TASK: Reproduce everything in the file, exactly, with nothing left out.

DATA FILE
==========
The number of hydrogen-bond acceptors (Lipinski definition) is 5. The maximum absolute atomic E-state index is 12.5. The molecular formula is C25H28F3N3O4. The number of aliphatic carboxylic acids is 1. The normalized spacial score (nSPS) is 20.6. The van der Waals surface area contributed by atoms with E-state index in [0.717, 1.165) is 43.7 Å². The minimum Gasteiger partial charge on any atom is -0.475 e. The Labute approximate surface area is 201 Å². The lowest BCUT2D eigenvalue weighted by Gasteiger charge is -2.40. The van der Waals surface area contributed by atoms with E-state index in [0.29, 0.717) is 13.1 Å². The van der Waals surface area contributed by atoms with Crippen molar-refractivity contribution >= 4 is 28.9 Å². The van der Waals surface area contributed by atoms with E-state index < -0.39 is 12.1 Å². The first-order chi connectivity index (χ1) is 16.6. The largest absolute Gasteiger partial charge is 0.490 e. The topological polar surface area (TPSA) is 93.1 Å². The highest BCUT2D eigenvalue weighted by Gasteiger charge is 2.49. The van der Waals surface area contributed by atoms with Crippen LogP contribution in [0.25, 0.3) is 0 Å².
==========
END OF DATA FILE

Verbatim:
The number of hydrogen-bond acceptors (Lipinski definition) is 5. The maximum absolute atomic E-state index is 12.5. The molecular formula is C25H28F3N3O4. The number of aliphatic carboxylic acids is 1. The normalized spacial score (nSPS) is 20.6. The van der Waals surface area contributed by atoms with E-state index in [0.717, 1.165) is 43.7 Å². The minimum Gasteiger partial charge on any atom is -0.475 e. The Labute approximate surface area is 201 Å². The lowest BCUT2D eigenvalue weighted by Gasteiger charge is -2.40. The van der Waals surface area contributed by atoms with E-state index in [0.29, 0.717) is 13.1 Å². The van der Waals surface area contributed by atoms with Crippen molar-refractivity contribution >= 4 is 28.9 Å². The van der Waals surface area contributed by atoms with E-state index < -0.39 is 12.1 Å². The first-order chi connectivity index (χ1) is 16.6. The largest absolute Gasteiger partial charge is 0.490 e. The topological polar surface area (TPSA) is 93.1 Å². The highest BCUT2D eigenvalue weighted by Gasteiger charge is 2.49. The van der Waals surface area contributed by atoms with Crippen LogP contribution in [0.25, 0.3) is 0 Å².